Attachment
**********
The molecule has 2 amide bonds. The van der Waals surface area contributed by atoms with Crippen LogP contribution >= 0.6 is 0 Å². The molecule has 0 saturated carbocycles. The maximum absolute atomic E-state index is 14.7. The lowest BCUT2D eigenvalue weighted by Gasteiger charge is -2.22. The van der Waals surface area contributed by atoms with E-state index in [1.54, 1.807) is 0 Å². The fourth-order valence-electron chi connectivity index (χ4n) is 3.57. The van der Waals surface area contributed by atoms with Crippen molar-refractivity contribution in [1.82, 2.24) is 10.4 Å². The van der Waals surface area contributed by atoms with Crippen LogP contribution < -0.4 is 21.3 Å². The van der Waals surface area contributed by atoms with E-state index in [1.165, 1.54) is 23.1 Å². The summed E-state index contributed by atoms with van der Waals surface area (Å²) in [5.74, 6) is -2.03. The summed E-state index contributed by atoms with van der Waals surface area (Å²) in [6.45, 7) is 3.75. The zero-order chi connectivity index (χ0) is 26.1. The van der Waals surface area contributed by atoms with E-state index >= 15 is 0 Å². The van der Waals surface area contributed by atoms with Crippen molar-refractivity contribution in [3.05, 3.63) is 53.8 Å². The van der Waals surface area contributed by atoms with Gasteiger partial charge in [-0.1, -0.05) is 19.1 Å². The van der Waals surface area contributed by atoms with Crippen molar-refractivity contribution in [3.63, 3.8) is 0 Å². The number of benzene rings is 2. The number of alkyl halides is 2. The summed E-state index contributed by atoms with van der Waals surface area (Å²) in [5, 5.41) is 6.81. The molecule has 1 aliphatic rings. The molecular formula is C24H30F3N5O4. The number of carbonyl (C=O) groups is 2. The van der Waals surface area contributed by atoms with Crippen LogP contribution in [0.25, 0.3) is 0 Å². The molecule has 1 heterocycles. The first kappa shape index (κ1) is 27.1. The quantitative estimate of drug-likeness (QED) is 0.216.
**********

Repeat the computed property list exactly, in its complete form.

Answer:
The molecule has 2 amide bonds. The van der Waals surface area contributed by atoms with Crippen LogP contribution >= 0.6 is 0 Å². The molecule has 0 saturated carbocycles. The maximum absolute atomic E-state index is 14.7. The lowest BCUT2D eigenvalue weighted by Gasteiger charge is -2.22. The van der Waals surface area contributed by atoms with E-state index in [1.54, 1.807) is 0 Å². The fourth-order valence-electron chi connectivity index (χ4n) is 3.57. The van der Waals surface area contributed by atoms with Crippen molar-refractivity contribution in [1.82, 2.24) is 10.4 Å². The van der Waals surface area contributed by atoms with Crippen LogP contribution < -0.4 is 21.3 Å². The van der Waals surface area contributed by atoms with E-state index in [1.165, 1.54) is 23.1 Å². The summed E-state index contributed by atoms with van der Waals surface area (Å²) in [5.74, 6) is -2.03. The summed E-state index contributed by atoms with van der Waals surface area (Å²) in [6.45, 7) is 3.75. The zero-order chi connectivity index (χ0) is 26.1. The van der Waals surface area contributed by atoms with E-state index >= 15 is 0 Å². The van der Waals surface area contributed by atoms with Crippen molar-refractivity contribution in [3.05, 3.63) is 53.8 Å². The van der Waals surface area contributed by atoms with Gasteiger partial charge in [-0.1, -0.05) is 19.1 Å². The van der Waals surface area contributed by atoms with Crippen molar-refractivity contribution in [3.63, 3.8) is 0 Å². The number of benzene rings is 2. The number of alkyl halides is 2. The summed E-state index contributed by atoms with van der Waals surface area (Å²) in [5, 5.41) is 6.81. The molecule has 1 aliphatic rings. The molecular formula is C24H30F3N5O4. The number of carbonyl (C=O) groups is 2. The van der Waals surface area contributed by atoms with Crippen LogP contribution in [0.25, 0.3) is 0 Å². The molecule has 1 heterocycles. The first kappa shape index (κ1) is 27.1. The quantitative estimate of drug-likeness (QED) is 0.216.